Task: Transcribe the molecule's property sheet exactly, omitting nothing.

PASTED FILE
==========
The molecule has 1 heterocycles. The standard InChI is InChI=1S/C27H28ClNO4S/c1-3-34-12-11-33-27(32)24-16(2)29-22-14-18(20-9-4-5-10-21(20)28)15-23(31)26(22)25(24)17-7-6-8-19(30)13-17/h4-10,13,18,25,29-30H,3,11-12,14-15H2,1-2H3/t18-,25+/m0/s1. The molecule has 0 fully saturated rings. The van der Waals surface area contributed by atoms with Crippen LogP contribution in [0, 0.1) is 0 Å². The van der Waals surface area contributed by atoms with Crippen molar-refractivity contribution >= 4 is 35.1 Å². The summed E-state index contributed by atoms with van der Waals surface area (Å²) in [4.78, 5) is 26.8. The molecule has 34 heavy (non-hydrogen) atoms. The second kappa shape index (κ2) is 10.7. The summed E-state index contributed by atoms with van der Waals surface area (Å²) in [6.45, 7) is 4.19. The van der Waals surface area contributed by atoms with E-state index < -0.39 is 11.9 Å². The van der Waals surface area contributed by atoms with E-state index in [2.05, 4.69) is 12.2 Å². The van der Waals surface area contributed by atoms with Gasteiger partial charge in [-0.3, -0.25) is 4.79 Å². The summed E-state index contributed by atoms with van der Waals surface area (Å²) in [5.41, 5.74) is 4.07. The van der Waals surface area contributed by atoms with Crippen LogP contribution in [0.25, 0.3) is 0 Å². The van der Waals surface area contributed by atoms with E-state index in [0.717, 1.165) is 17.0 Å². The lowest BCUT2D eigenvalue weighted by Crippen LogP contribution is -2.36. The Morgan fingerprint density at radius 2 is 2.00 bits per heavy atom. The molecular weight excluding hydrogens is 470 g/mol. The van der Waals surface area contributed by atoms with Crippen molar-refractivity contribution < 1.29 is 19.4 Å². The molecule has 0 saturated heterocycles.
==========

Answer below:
The molecule has 1 heterocycles. The standard InChI is InChI=1S/C27H28ClNO4S/c1-3-34-12-11-33-27(32)24-16(2)29-22-14-18(20-9-4-5-10-21(20)28)15-23(31)26(22)25(24)17-7-6-8-19(30)13-17/h4-10,13,18,25,29-30H,3,11-12,14-15H2,1-2H3/t18-,25+/m0/s1. The molecule has 0 fully saturated rings. The van der Waals surface area contributed by atoms with Crippen LogP contribution in [0, 0.1) is 0 Å². The van der Waals surface area contributed by atoms with Crippen molar-refractivity contribution >= 4 is 35.1 Å². The summed E-state index contributed by atoms with van der Waals surface area (Å²) in [4.78, 5) is 26.8. The molecule has 34 heavy (non-hydrogen) atoms. The second kappa shape index (κ2) is 10.7. The summed E-state index contributed by atoms with van der Waals surface area (Å²) in [6.45, 7) is 4.19. The van der Waals surface area contributed by atoms with E-state index < -0.39 is 11.9 Å². The van der Waals surface area contributed by atoms with E-state index in [2.05, 4.69) is 12.2 Å². The van der Waals surface area contributed by atoms with Gasteiger partial charge in [-0.3, -0.25) is 4.79 Å². The summed E-state index contributed by atoms with van der Waals surface area (Å²) in [5.41, 5.74) is 4.07. The van der Waals surface area contributed by atoms with Crippen LogP contribution in [0.25, 0.3) is 0 Å². The van der Waals surface area contributed by atoms with E-state index in [0.717, 1.165) is 17.0 Å². The lowest BCUT2D eigenvalue weighted by Crippen LogP contribution is -2.36. The Morgan fingerprint density at radius 2 is 2.00 bits per heavy atom. The molecular weight excluding hydrogens is 470 g/mol. The van der Waals surface area contributed by atoms with Crippen molar-refractivity contribution < 1.29 is 19.4 Å². The molecule has 0 saturated heterocycles.